The Washington Post op-ed article by Doctors Kantarjian, Zwelling and Fojo says in part:

… The average monthly price of cancer drugs has doubled over the past 10 years, from about $5,000 to more than $10,000. Of the 12 new cancer drugs approved by the Food and Drug Administration last year, 11 were priced above $100,000 annually. Yet only three were found to improve patient survival rates and, of these, two increased survival by less than two months.

All this shows little or no correlation between drug efficacy and “just price.” Medical bills have become the major cause of personal bankruptcy in the United States, which is not surprising, given the amounts that even well- insured patients have to pay for drugs. Those that cost more than $100,000 can command a quarter to a third of some households’ annual income.

… Is it fair that some U.S. drug prices are two to four times the price of the same product in other countries? U.S. drug manufacturers are also allowed to pay the makers of generic drugs to keep their cheaper versions off the market for some months. Known as “pay to delay,” this strategy greatly affects profits: Earlier introduction of generic drugs has reduced health-care spending by more than $1 trillion in the past 10 years, Ralph Neas, president of the Generic Pharmaceutical Association, estimated last fall.

… And how do we reduce the price of cancer drugs? We can start by eliminating self-inflicted wounds: Medicare should be allowed to negotiate prices as the VA system does — and as Medicare was able to do before 2003 — and pay-for-delay strategies should be outlawed. Regulations on cancer research that add to costs without increasing patient safety should be curtailed. Regulators and investigators alike should demand that new drugs offer true clinical improvement over current drugs, measured by such standards as cost-efficacy ratios, prolonging of life in years or quality-adjusted life in years, not just efficacy, safety and other “me-too” criteria. (Read the rest here.) 

  • Will J

    Thank you for your comments. Unfortunately, I do not see agreement to resolve the problems.

  • http://nebraskaenergyobserver.wordpress.com: neenergyobserver

    Yep, I agree, although I’m not sure how we solve it. It seems the problem got completely out of control because of the benefit plans that covered medicine (hospital and doctor too). It looks to me that once the consumer wasn’t the payor, in other words once the corporatist insurance companies were paying the corporatist big pharma, without regard to the consumer, it all got out of hand with little control from anybody, least of all the politicians who wanted the money the favors provided. How do we go back to the 950s model?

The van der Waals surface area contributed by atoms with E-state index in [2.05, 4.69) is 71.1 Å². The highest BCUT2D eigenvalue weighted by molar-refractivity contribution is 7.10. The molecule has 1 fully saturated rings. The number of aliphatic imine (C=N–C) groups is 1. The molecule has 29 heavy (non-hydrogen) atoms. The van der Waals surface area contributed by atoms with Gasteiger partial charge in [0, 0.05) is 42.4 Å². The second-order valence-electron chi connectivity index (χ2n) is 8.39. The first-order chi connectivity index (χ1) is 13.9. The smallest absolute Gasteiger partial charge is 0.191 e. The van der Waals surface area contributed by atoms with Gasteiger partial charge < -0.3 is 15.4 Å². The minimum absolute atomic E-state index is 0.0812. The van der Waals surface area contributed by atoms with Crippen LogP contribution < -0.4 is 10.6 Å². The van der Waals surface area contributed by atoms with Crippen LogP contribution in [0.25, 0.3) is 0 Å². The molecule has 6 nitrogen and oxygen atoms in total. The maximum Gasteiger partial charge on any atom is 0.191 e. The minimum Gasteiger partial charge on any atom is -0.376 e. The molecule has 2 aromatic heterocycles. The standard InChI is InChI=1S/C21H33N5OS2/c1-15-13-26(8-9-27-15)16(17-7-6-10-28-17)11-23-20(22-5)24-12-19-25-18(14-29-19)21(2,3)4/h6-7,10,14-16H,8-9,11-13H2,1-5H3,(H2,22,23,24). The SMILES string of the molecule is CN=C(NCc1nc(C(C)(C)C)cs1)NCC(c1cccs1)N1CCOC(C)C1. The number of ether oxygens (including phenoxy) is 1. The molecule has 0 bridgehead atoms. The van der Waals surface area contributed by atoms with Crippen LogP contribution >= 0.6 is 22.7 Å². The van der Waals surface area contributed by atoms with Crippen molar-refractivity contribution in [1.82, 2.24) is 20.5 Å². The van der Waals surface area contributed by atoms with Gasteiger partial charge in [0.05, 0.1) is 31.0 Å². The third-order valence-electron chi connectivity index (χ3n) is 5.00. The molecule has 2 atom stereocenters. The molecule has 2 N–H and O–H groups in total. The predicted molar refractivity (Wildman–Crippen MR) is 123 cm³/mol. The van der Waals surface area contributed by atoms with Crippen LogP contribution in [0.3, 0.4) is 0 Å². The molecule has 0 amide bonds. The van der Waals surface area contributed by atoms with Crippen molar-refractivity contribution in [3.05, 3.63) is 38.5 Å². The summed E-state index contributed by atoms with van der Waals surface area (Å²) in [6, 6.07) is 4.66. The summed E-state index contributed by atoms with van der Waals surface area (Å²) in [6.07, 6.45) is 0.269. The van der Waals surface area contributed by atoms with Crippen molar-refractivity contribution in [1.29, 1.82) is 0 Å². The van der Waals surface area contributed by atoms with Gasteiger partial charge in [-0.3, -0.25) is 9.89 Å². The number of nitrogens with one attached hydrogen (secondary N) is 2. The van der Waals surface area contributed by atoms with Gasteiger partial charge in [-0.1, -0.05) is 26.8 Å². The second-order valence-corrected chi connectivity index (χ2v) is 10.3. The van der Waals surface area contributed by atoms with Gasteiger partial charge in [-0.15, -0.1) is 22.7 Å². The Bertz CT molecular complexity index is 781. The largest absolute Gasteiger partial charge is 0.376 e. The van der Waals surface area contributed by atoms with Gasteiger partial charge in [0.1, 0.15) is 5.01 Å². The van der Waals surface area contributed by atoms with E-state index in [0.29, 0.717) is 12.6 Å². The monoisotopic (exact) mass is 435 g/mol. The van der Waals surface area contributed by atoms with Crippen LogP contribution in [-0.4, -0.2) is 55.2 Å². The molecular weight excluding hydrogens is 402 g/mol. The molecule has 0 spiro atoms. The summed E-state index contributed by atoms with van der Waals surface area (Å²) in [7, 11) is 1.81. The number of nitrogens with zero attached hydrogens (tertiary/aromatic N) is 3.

• Rebecca Hamilton

      Maybe we need to stop electing these corrupt jerks. :-)

  • Theodore Seeber

    I still would like to see the automatic response to any drug company overcharging be loss of patent and government- run generics factories for the poor.

    My migraine meds, when they went off patent, immediately lowered to 10% of the previous cost.

  • EMS

    It doesn’t even need to be your medical bills that can drive people to bankruptcy. I had to care for my disabled parents my last year of work before I retired and had to borrow tons of money so we could pay the mortgage, buy food, pay for utilites, etc., since there was no help available to us to pay for a caregiver so I could work. I lost my entire 401(k) caring for them and finally had to sell the house to finish paying off the costs of caring for them. Re the drug costs, what cost us the most was the damn donut hole for drug costs as 3 of their meds were not generic (no generics available for them) and cost roughly $500/month after the insurance copays. Thank God we had Kaiser, which is a nonprofit, and wasn’t soaking us as other insurance companies do.

  • Theodore Seeber

    The 950s model? Wasn’t that the alchemist working alone on his own knowledge?

  • pagansister

    Guess we all hope that we don’t get a serious illness. Sometimes it might be easier financially if we just died from our possible fatal disease instead of fighting it.

  • Mike